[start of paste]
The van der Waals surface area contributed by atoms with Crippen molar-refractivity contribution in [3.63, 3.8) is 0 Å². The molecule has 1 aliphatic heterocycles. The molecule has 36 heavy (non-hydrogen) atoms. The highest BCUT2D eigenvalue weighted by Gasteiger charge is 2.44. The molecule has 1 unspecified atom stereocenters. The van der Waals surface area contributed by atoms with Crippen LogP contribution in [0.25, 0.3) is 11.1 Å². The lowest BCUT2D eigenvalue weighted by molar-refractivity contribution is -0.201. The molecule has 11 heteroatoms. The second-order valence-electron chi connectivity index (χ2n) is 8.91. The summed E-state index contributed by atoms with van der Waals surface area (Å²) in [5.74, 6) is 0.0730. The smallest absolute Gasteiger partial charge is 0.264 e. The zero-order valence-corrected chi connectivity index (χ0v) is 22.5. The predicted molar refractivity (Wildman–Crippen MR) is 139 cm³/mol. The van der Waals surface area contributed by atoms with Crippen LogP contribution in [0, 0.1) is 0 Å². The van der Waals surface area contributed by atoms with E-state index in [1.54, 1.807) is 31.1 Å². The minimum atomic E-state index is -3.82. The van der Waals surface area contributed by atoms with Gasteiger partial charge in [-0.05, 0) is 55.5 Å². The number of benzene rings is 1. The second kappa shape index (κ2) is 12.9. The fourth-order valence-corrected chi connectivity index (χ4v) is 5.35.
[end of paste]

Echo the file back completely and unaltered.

The van der Waals surface area contributed by atoms with Crippen molar-refractivity contribution in [3.63, 3.8) is 0 Å². The molecule has 1 aliphatic heterocycles. The molecule has 36 heavy (non-hydrogen) atoms. The highest BCUT2D eigenvalue weighted by Gasteiger charge is 2.44. The molecule has 1 unspecified atom stereocenters. The van der Waals surface area contributed by atoms with Crippen LogP contribution in [0.25, 0.3) is 11.1 Å². The lowest BCUT2D eigenvalue weighted by molar-refractivity contribution is -0.201. The molecule has 11 heteroatoms. The second-order valence-electron chi connectivity index (χ2n) is 8.91. The summed E-state index contributed by atoms with van der Waals surface area (Å²) in [5.74, 6) is 0.0730. The smallest absolute Gasteiger partial charge is 0.264 e. The zero-order valence-corrected chi connectivity index (χ0v) is 22.5. The predicted molar refractivity (Wildman–Crippen MR) is 139 cm³/mol. The van der Waals surface area contributed by atoms with Crippen LogP contribution in [0, 0.1) is 0 Å². The van der Waals surface area contributed by atoms with E-state index in [1.54, 1.807) is 31.1 Å². The minimum atomic E-state index is -3.82. The van der Waals surface area contributed by atoms with Gasteiger partial charge in [-0.05, 0) is 55.5 Å². The number of benzene rings is 1. The second kappa shape index (κ2) is 12.9. The fourth-order valence-corrected chi connectivity index (χ4v) is 5.35.